PhD in Mathematical Sciences

The Doctor of Philosophy (PhD) program in Mathematical Sciences represents achievement of a broad knowledge of the various branches of mathematics, of the ability to communicate mathematics in both written and oral form, and of a demonstrated creative ability in a particular branch of mathematics.

The program prepares students for careers in academia and as professional mathematicians. Students have the opportunity to work with some of the world's leading experts in a variety of research areas. The Department has particular strength in the interrelated fields of analysis, partial differential equations, and probability. Students interested in more applied directions can work with experts in mathematical bioscience, computational finance, and cryptography..

Admission Requirements

Students applying for the program should have or be expecting to obtain a bachelor’s degree either in mathematics or a related field.

The following background is required:

  • Multivariable calculus at the level of MATH 2063
  • Ordinary differential equations at the level of MATH 2073 or MATH 2074
  • Linear algebra at the level of MATH 2076
  • Experience with reading and constructing mathematical proofs at the level of MATH 3001

The following background is recommended:

An official general GRE score is required for admission.  This requirement is waived for applicants with at least 6 graduate credits in a relevant field with a cumulative GPA of 3.2 or higher.  The requirement is also waived for UC undergraduates with a degree in a relevant field and a cumulative GPA of 3.5 or higher.  A quantitative score of 160 or higher is recommended.

Proficiency in English is required of international students whose native language is not English.  The minimum scores required for admission and to be considered for an assistantship are as follows:
  Admission Assistantship
TOEFL 80 93
IELTS (overall band) 6.5 7
Duolingo 110 115

The English proficiency requirement is met for applicants with degrees earned in English from accredited universities and colleges in the US or other English-speaking countries.

Financial Support

Most of our PhD students receive full financial support via a teaching or research assistantship, and most are supported through their entire UC career.  Travel support is available for students to attend or present their work at conferences.  

All applicants for the PhD program are automatically reviewed for graduate assistantship eligibility at the time of application. 

Application Instructions

Applicants will need to meet the minimum requirements to be considered for the program. Completed applications will be reviewed beginning February 1. We will continue to receive applications until all positions are filled.

All application materials from international students requiring a US visa must be received prior to April 1 (but sooner is better) in order to allow time for the necessary paperwork to be processed. The visa application process can often take 90 days or more to complete.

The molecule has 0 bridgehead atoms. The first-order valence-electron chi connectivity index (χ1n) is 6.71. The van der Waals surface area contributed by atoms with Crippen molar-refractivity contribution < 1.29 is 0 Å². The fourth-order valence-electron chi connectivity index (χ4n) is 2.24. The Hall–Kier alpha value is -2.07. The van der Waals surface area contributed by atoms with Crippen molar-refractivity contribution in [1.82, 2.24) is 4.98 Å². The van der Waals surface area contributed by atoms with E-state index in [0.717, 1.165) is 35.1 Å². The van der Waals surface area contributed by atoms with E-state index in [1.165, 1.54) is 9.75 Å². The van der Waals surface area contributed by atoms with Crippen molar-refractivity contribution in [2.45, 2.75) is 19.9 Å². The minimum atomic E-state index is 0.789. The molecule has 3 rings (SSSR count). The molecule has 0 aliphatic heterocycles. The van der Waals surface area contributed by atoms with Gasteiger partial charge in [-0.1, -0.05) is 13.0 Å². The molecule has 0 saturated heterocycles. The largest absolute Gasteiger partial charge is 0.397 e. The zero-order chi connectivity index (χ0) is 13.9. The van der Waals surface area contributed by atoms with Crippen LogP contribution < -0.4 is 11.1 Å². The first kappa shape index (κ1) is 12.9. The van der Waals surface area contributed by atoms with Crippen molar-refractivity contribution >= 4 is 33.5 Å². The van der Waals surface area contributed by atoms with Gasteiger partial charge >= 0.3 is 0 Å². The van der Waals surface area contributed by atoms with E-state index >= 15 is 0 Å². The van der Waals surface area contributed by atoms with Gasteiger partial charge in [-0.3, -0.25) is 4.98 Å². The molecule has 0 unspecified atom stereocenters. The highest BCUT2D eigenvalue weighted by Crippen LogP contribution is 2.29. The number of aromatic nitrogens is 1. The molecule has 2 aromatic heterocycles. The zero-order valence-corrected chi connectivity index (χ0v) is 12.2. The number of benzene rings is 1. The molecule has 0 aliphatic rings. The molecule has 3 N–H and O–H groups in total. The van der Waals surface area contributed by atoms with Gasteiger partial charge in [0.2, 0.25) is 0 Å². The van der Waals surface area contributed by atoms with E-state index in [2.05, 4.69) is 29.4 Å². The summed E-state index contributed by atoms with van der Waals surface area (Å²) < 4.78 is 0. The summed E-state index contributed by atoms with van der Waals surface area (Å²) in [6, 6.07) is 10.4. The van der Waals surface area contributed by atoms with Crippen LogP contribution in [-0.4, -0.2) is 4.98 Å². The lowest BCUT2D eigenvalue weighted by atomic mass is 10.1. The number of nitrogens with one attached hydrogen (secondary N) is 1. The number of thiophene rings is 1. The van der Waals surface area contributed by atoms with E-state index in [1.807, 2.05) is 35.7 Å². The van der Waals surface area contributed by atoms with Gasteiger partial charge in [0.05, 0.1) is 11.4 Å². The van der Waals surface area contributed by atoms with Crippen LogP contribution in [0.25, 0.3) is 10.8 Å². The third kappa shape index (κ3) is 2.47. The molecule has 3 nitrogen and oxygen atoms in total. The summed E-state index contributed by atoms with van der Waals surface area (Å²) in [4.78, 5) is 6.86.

How to apply: 

1. Create an online application

2. Include these documents in your application:

  • Three letters of recommendation. The application system will automatically send an email to each of the recommenders with a link to submit their letters. 
  • Unofficial copy of transcript (official transcript will be required if you are admitted to the program). 
  • GRE general test score 
  • Statement of purpose/cover letter 
  • English Proficiency for international students

3. Pay the application fee

UC’s CEEB college code is 1833, as established by The College Board. CEEB codes are used to ensure that test scores are sent to the correct institution. 

Program Description

The credit-hour requirement includes a minimum of 90 graduate credits beyond the bachelor's degree or a minimum of 60 credits beyond a master's degree, including 7 hours in dissertation research, with a GPA of 3.3 or higher. 

All incoming PhD students are required to take the qualifying exam before the beginning of their first semester. Students who do not pass this exam at the PhD level are placed in the appropriate 6000 - level courses. The Mathematics Qualifying Exam is based on the two-semester sequence Advanced Calculus MATH6001-6002 and the one semester course Abstract Linear Algebra MATH6003. 

All PhD students must pass four preliminary examinations. Each Preliminary Exam is offered twice a year. Examinations based on a course given during Fall Semester are offered after the end of Spring Semester and at the beginning of the following Fall Semester. Examinations based on a course given during the Spring Semester are offered at the beginning of the Fall Semester and at the beginning of the following Spring Semester.

After the preliminary examinations, an advanced examination in the area of examination of the student is required. An advanced exam may either be a written exam, a presentation or a series of presentations. The exam will be administered by a committee. Generally, this committee will form the students’ dissertation committee.

Visit the curriculum guide to learn about the required courses. More details concerning the requirements of the program are explained in the Mathematical Sciences Department’s Graduate Handbook. See the course descriptions for information on the content.

About Cincinnati

Cincinnati is a big city with a small-town feel. The cost of living is low, but the quality of life is high.  Forbes named Cincinnati the #5 most affordable city and the #9 best city for raising a family. Cincinnati has ranked the best place to live in Ohio by U.S. News & World Report, also the fourth-best city in the country for parks. UC is home to over 10,500 graduate students, 20% of which are international students.


For further information, please contact the Graduate Program Director, Dr. Robert Buckingham:

See the full list of our graduate programs